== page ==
Brazil-based JBS, the world’s biggest meatpacker, has reported rising first-half profits but posted a sharp drop in second-quarter earnings amid foreign-exchange and derivatives expenses.

The company booked net income attributable to shareholders of BRL732.1m (US$229.6m) for the six months to the end of June, compared to a loss of BRL1.21bn a year earlier.

However, in the second quarter, JBS’ net income fell from BRL1.54bn in the corresponding period of 2016 to BRL309.8m this year.

JBS reported higher operating income in both periods but said changes in exchange rates and the fair value of adjustments on derivatives weighed on its bottom line in the second quarter.

Over the course of the second quarter and the half, JBS’ revenue fell year-on-year.

Reflecting on JBS’ second-quarter results, CEO Wesley Batista said: “JBS’ performance for the period is a clear demonstration of the quality of our business units around the globe and of the extraordinary team that we have.”

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JBS’ first-half operating income jumped by 36.8% to BRL3.71bn, helped by a sharp fall in selling expenses. The company’s half-year net revenue dropped 9.5% to BRL87.58bn. JBS saw the revenue it generates from each of beef, chicken and pork decline year-on-year, although it saw sales from pork rise in the second quarter compared to the corresponding period of 2016.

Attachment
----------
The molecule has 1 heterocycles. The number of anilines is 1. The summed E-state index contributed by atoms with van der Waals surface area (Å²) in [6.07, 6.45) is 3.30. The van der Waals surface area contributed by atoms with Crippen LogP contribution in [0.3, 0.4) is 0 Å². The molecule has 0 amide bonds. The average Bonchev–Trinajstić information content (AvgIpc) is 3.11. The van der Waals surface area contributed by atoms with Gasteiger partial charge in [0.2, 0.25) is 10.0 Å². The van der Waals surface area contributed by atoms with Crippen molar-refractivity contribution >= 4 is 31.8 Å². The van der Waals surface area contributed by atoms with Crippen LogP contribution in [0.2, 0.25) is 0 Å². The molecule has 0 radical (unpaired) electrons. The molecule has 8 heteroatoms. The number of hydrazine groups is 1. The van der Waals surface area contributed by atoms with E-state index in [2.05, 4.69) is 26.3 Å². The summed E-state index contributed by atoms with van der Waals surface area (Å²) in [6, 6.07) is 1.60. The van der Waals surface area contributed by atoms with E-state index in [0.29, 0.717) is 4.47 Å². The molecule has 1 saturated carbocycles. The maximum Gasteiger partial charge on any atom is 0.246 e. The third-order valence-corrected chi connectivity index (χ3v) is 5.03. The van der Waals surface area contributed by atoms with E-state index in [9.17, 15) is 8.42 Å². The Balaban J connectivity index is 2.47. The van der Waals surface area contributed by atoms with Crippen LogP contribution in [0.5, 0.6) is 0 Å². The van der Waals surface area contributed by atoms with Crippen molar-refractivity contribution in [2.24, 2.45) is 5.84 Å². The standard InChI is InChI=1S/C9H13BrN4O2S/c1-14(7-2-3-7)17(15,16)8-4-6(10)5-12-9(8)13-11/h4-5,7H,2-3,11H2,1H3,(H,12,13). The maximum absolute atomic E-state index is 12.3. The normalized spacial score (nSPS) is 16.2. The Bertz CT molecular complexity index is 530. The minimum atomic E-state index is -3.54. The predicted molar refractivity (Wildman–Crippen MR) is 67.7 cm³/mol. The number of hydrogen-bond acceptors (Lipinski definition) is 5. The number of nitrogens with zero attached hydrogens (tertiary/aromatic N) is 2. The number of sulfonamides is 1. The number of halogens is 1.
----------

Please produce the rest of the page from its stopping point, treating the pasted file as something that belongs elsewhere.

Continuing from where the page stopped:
JBS, which has had a tumultuous 2017, with corruption scandals hanging over the company and its controlling shareholders, is looking to offload a series of assets to bolster its finances. Earlier this month, Mexico-based Grupo Lala struck a deal to buy Brazilian dairy peer Vigor, in which JBS held a stake. JBS said it would receive around BRL780m from the sale.

The meat giant is also looking to offload its UK-based arm Moy Park, as well as its Five Rivers Cattle Feeding assets and farms in the US.

Within the announcement of JBS’ half-year results, the company said the process to sell Moy Park was “still in progress and in an early stage, without meeting the requirements to be classified as an asset held for sale”.

On the sale of the Five Rivers assets, JBS said: “The conclusion of this operation is expected within the next 12 months.”

In July, JBS announced it had finalised the sale of its beef operations in Argentina, Paraguay and Uruguay – a deal first announced in June – to fellow Brazilian processor Minerva.

In June, JBS also struck a deal to sell Canadian feed unit Lakeside Feeders for CAD50m (US$39.3m).